• shan

    Take some Media Studies, Literary Theory and Writing courses while you’re there, too!

  • Munir

    Since when dramas are real depiction, look at soap opers, hollywood movies, tv serials, every media depcits societies differently, it is not exact reflection of life, it s always an exagerated version of life.Recommend

  • r.sheikh

    Komal unfortunately what we have on tv nowadays is what I call the ‘digest galore’. All the women writers writing for the telly nowadays are regulars at these digests. And because of a dearth of good writers we’re now stuck with these archaic, half baked, regressive philosophies– as if we need to regress any further as a society!Recommend

  • Tayyaba Khan

    Durre Shahwar is a very good drama. Have you not listened the script (especially the conversation of a father with his daughter) carefully?? The lessons of patience, calmness and determination given by father to his daughter in hard time of her life are worth listening and pondering upon. 

    This drama took me back in PTV’s era and also recalled Deputy Nazir Ahmed’s “Akberi and Asghari”. Very well written drama, I must say!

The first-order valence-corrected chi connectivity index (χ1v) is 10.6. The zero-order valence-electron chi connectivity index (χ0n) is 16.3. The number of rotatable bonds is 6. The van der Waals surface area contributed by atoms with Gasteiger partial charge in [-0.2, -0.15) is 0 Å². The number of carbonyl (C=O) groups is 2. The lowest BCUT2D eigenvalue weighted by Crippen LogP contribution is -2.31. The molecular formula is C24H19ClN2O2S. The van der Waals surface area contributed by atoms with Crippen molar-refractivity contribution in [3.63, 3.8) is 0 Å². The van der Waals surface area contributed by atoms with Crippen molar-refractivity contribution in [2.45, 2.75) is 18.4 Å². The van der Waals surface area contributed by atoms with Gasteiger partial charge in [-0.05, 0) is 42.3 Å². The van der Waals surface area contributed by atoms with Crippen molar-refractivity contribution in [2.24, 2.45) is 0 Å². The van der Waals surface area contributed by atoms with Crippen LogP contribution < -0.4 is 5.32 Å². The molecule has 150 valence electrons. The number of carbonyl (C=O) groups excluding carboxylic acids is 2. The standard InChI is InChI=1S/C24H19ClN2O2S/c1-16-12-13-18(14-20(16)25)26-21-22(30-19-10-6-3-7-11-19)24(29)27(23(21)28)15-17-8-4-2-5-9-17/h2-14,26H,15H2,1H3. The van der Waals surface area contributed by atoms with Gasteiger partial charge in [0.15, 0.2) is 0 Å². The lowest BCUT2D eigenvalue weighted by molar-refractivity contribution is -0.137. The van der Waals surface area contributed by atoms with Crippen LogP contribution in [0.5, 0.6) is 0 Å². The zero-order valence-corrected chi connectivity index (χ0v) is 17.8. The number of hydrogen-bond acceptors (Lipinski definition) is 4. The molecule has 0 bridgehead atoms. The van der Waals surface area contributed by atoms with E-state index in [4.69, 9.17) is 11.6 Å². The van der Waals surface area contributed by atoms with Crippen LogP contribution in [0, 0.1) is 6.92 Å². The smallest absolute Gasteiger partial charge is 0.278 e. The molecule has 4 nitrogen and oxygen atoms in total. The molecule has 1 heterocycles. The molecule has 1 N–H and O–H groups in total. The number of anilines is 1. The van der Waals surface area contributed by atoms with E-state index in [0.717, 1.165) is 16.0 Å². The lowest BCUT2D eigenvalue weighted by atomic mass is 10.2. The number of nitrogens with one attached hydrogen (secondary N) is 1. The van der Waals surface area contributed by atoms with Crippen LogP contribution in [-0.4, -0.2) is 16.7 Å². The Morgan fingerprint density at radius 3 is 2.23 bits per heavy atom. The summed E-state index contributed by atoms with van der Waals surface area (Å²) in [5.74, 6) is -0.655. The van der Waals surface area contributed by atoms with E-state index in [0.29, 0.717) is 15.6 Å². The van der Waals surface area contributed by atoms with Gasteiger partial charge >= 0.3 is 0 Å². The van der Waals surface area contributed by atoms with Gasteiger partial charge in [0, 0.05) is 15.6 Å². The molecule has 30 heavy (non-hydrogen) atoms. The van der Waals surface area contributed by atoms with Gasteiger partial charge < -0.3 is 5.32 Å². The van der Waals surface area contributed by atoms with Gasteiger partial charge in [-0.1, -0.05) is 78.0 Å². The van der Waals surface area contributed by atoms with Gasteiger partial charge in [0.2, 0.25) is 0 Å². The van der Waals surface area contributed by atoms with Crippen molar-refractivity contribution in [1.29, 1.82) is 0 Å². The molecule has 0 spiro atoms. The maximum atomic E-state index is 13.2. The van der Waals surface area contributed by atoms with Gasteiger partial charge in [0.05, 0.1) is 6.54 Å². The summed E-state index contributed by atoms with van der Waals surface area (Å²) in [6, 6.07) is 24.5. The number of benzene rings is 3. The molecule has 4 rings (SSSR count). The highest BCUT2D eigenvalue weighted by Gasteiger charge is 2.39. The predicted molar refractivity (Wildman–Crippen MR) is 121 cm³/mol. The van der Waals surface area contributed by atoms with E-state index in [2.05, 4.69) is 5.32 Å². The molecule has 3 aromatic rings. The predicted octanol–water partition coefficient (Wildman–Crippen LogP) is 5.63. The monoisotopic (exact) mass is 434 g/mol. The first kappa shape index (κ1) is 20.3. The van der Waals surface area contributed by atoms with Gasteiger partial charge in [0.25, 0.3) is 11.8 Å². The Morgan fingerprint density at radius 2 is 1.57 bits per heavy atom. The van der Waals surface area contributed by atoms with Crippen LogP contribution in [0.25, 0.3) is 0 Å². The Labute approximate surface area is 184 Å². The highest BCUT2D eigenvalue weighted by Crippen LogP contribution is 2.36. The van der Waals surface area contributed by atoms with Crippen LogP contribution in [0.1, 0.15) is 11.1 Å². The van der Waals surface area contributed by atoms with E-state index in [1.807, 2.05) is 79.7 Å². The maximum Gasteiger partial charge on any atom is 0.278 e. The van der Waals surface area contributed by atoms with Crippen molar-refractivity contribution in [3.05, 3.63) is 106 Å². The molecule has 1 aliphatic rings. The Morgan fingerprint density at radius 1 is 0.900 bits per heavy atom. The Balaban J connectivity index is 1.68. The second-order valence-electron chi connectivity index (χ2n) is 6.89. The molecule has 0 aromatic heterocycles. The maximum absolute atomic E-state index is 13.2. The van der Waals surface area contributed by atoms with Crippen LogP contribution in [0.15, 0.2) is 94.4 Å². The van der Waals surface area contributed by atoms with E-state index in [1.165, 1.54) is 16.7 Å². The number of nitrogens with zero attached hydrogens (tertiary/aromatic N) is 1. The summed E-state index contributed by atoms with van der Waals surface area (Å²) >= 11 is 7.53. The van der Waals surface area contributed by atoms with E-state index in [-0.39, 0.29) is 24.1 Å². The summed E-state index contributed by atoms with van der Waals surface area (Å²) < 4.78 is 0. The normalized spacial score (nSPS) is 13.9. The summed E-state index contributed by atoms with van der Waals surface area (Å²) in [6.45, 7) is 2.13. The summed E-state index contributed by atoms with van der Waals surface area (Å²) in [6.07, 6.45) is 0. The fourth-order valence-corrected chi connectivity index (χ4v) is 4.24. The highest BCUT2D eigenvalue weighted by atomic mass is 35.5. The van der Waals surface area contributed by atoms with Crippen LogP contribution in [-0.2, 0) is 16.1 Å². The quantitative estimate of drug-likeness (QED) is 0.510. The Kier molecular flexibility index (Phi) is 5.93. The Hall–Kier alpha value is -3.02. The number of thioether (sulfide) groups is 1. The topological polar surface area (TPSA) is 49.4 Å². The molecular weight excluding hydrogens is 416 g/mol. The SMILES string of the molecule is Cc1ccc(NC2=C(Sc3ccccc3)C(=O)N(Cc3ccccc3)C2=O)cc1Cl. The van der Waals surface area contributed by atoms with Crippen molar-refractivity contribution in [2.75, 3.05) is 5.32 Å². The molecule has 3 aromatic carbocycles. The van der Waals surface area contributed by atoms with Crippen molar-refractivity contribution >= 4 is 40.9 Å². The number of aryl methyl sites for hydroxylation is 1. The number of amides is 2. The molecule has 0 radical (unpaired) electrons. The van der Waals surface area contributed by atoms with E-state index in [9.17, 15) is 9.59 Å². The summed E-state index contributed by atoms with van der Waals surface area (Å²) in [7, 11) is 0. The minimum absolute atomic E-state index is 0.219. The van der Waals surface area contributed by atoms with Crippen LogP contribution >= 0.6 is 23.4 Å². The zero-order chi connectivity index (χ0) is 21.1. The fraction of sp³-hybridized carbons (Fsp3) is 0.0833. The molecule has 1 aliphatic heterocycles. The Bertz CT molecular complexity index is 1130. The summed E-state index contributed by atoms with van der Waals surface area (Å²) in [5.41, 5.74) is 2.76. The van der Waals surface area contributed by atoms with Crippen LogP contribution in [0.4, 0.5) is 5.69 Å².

It’s good to criticize but before doing that make sure that you’ve covered all the aspects of what you are going to criticize.Recommend

  • http://www.zealforwriting.blogspot.com Sarah B. Haider

    However, after watching numerous Pakistani dramas for a final paper for my Gender Studies course at Mount Holyoke College, I was sickened by the cynical stereotypes about religion and gender roles being enforced in sugar-coated ways through most of these dramas to a society that’s still seeped in conservative dogmas

    What was the need to mention it here?
    Overall, good read.Recommend

  • Amadeus

    Respect. Real good stuff – finally someone writes against the crap and stereotypes on television. Also try watching random ‘morning shows’ to understand how such stereotypes are propagated LIVE on a DAILY basis – watch at your own peril. The idiot box is truly idiot in this part of the world. Recommend